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I have a degree in computer science and I wanted to do another degree in economics.

However, my maths have been weak since high school always scoring slightly above passing rate. During my course of study in computer science I have score 60 marks for my maths module (which covers probability, differential equations, mainly on discrete maths topic).

I would like to revisit my high-school and undergrad maths module to prepare myself.

I have found some free online learning materials at: http://rutherglen.science.mq.edu.au/wchen/ln.html

What are the modules should I revisit to improve on my foundations?

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The math in most economics degrees is far, far easier than the math in most computer science degrees. –  Alexander Gruber May 1 '13 at 13:28
The amount of maths in econs seems terrifying. I have never taken calculus before as well. gregmankiw.blogspot.sg/2006/06/love-econ-bad-at-math.html –  optimus May 1 '13 at 14:14
it does not belong here. –  user45099 May 1 '13 at 15:04
I disagree, this is a concrete answerable question about mathematics learning. Questions on this site are not limited to those which apply only to mathematics majors. –  Alexander Gruber May 1 '13 at 20:54

2 Answers 2

up vote 1 down vote accepted

If you are doing an undergrad degree, then you likely will need more applied math classes.

You might see classes like algebra, calculus, finite math, business math, differential equations, linear algebra, probability, statistics, complex variables, real analysis, numerical analysis and the like. You might also be required to take some programming courses.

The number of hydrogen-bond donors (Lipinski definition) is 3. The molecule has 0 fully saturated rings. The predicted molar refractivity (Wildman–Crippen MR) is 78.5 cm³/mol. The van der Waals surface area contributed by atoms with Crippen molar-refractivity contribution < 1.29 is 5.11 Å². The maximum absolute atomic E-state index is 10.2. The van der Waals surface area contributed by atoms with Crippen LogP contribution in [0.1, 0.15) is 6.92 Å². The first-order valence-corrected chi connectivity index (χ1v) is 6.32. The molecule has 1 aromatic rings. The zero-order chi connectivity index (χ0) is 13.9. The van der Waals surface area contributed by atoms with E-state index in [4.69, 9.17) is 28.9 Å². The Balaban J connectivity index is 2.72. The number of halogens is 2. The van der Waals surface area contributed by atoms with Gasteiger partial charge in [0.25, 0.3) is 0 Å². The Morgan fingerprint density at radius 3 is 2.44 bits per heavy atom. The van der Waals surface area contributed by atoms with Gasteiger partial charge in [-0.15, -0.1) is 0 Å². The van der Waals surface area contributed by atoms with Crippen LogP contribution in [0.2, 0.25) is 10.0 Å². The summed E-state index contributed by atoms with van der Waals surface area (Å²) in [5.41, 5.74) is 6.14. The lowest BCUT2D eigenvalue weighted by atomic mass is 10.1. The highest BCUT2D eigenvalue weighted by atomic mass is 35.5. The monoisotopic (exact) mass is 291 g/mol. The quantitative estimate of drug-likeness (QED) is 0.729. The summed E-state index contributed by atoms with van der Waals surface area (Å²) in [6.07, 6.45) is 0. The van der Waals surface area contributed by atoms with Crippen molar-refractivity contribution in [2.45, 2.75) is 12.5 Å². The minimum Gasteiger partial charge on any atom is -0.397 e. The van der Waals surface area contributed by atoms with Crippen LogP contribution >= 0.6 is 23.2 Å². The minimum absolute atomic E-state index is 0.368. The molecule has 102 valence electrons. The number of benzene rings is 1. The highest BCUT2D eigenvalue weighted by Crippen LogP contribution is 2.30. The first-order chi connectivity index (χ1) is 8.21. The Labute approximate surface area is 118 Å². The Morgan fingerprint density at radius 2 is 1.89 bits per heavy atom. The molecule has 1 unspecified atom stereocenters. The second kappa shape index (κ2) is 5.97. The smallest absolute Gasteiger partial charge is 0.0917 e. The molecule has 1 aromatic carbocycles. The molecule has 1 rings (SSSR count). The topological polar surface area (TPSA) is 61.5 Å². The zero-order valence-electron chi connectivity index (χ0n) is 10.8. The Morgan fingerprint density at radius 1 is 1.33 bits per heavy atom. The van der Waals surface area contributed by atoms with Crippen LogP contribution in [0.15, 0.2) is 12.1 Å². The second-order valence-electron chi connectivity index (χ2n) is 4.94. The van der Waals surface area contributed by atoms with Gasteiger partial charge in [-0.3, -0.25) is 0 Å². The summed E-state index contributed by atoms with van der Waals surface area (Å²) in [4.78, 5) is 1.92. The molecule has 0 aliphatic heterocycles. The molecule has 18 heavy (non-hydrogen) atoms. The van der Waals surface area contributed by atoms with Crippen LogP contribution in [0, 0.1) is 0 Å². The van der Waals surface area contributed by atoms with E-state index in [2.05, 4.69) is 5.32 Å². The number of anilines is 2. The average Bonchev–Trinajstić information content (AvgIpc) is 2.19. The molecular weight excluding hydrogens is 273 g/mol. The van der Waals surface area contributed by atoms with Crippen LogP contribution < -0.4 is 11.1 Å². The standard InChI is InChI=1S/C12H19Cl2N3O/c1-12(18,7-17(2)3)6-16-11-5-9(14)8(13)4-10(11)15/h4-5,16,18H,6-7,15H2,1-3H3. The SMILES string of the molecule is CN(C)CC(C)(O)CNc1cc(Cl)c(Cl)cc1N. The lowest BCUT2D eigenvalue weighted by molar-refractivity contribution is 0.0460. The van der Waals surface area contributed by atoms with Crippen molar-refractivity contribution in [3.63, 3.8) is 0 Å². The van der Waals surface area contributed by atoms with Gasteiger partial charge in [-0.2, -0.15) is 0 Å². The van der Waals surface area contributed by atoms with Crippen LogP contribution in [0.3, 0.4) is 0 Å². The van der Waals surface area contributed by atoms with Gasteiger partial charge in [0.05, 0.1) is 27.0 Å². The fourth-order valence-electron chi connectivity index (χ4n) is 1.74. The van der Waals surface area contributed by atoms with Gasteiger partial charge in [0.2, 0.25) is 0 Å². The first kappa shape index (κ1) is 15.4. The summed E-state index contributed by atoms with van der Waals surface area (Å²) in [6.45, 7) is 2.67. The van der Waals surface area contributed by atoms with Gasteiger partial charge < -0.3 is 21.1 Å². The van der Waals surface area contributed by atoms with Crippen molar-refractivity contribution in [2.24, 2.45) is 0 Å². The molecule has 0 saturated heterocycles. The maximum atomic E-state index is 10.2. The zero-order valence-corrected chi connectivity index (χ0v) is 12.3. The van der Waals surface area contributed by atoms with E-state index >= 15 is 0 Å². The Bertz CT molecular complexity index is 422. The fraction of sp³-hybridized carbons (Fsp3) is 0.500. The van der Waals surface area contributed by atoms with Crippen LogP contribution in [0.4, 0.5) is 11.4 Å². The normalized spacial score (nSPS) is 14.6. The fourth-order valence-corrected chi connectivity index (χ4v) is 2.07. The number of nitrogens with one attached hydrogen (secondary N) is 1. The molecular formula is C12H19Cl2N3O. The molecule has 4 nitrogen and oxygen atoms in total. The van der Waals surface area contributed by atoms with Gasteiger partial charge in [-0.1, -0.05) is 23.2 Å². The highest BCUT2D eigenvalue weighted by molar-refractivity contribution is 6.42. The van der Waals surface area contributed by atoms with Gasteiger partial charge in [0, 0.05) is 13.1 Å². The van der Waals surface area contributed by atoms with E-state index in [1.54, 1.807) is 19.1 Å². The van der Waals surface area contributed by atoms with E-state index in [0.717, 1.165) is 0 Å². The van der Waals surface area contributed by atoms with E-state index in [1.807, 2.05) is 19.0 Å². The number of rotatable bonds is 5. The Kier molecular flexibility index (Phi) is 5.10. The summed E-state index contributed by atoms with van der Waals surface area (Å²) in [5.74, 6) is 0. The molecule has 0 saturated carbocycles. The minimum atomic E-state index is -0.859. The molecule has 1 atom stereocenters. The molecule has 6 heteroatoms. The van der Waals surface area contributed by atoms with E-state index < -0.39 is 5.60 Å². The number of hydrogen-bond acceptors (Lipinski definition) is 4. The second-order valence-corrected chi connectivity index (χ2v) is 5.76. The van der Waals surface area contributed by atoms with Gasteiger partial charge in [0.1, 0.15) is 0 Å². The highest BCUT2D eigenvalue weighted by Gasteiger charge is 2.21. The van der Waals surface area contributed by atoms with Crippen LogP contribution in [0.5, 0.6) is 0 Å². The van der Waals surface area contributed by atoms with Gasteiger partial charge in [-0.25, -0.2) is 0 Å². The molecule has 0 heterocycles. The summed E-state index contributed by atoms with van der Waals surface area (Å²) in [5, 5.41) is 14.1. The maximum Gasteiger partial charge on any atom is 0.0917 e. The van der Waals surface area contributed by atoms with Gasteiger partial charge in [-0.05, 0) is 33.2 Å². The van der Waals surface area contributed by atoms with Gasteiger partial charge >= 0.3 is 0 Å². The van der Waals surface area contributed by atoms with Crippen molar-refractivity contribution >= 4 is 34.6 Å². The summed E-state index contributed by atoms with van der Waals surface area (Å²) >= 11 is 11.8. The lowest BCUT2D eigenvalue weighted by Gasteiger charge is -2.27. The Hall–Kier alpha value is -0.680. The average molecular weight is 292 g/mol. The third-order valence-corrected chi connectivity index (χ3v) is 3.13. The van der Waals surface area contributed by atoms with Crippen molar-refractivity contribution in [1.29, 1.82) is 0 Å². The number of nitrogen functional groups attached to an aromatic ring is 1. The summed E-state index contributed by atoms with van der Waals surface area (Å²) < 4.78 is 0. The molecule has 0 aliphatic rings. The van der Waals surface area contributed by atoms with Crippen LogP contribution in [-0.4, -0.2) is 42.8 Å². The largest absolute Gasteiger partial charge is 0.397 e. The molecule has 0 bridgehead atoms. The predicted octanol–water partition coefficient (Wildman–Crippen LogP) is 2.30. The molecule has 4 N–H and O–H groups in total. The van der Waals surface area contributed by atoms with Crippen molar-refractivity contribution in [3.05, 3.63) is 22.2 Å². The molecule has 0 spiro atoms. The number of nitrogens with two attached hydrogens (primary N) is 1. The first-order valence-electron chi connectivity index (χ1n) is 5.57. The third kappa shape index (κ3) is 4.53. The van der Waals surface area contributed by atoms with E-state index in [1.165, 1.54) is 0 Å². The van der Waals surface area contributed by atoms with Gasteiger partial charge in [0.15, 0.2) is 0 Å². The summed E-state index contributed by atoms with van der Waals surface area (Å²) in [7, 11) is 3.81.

If you are doing a graduate degree, then you likely need more theoretical classes.

Here you can see courses ranging all the way up to game theory, calculus, differential geometry, differential equations, topology and the like.

If you have a particular school in mind, you should certainly look at their requirements and maybe talk to a counselor.

You should also check out some of the wonderful Opencourseware, for example, at MIT.

Lastly, you certainly want to visit your local universities and look at the course requirements and the books in the library.

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Great recommendations! And nice link, too! –  amWhy May 2 '13 at 0:09
@amWhy: Thanks, the graduate econ programs are heavy in theory and applied courses and look very tough at the best schools. Also, very expensive!!! –  Amzoti May 2 '13 at 0:10
@Amzoti I am pretty weak in maths. I dont know if I should take econs –  optimus May 2 '13 at 15:00
@optimus: I think that we all have weaknesses. The key is how you handle them. If it is really something you want, you should work to build the skills necessary and work hard to that end. Just something for you to think about. Regards –  Amzoti May 2 '13 at 15:19
@Amzoti Thanks for your advice. Probably my fear in maths since I failed once in my undergraduate days. –  optimus May 3 '13 at 8:08

I would say the most important are multivariate calc, particularly constrained optimimization, linear algebra, and statistics. I agree with Amzoti that if your goal is grad school, more theoretical work is needed, at least real analysis. There are quite a few "math for economists" books, such as Glaister's Mathematical Methods for Economists. Use the books themselves or to get an idea of the topics needed.

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